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DevOps mentality has moved from strictly the development domain into the Ops world. As a result, traditional Ops — a model rooted in manual processes and executed by siloed teams — is dead. Traditional Ops and IT teams were already experiencing rapid change, but the pandemic sped up the adoption of more decentralized operations. Today, Ops doesn't generally refer to a team, but a responsibility. This blog will contrast Ops in a traditional environment vs. a DevOps environment, challenges to be aware of when adopting a DevOps approach, and actionable steps for organizations looking to implement a DevOps culture.
Differences Between Traditional Ops vs. Ops in a DevOps Environment
The ideal DevOps environment operates as a high-velocity organization with a deep understanding of development, tools, operations, infrastructure, observability, and shared knowledge with others. DevOps is a shared responsibility by developers who have an operational function and operators capable of development. Organizations can skew either way, but leaders must focus on the synergistic capability to execute both Ops and development well to be successful.
To combine the areas of Ops and development, it's important to distinguish their differences — specifically, as it relates to each domain's process ownership and enforcement, subject matter experts (SMEs), reporting and compliance, and observation and monitoring.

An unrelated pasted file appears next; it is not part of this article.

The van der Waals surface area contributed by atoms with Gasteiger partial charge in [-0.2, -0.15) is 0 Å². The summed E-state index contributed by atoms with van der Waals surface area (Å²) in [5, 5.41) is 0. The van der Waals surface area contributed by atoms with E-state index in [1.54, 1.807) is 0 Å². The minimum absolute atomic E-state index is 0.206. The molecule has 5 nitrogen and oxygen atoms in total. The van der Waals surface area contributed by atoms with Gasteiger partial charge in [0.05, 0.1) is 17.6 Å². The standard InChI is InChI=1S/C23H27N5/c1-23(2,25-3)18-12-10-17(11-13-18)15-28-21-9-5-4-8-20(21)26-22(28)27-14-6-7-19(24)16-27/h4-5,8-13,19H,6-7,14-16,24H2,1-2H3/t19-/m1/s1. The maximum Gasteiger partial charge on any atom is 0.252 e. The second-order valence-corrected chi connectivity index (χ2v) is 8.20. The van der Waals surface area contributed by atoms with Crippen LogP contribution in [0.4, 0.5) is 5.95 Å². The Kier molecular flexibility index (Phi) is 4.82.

Traditional Ops involve low-skill tasks that start as a ticket, while DevOps leans on automation to execute these tasks. In a traditional environment, SMEs or subject matter experts are driven by process frameworks (e.g., ITIL, ITSM). SMEs in a DevOps environment focus on providing infrastructure, knowledge, and engineering help where the process is the output instead of the path.
Reporting and compliance is another area where traditional Ops and DevOps practices frequently differ. Traditionally, reporting is focused on data available due to the operations process, and compliance entails complex rules where people create the proof required as evidence for compliance. With DevOps, reporting is the data available resulting from the output of tasks, and compliance is a ruleset where systems output the data required.
Lastly, traditional Ops teams resolve issues by ticketing, attempting first-touch triage, and escalating to the right person or group to solve the problem. DevOps teams have the access, domain expertise, and support to handle and resolve issues immediately — resulting in faster triage, recovery, and deeper insights to improve observation and monitoring.
Common Challenges When Adopting a DevOps Approach
The DevOps journey requires a shift in processes, technologies, and team mentality, and naturally, the needs and challenges of every organization will differ. Keep the following common obstacles in mind when transitioning towards a more DevOps-style approach.
■ Address the "hire new talent or upskill current workforce" dilemma — Do we train current employees up or find new hires with the skills we need? Recruiting and hiring new talent, as well as providing upskilling courses, can be costly. The answer to this depends on the location and specific skill set your company is seeking. For a DevOps team, you must identify existing skill sets and then hire for the gaps.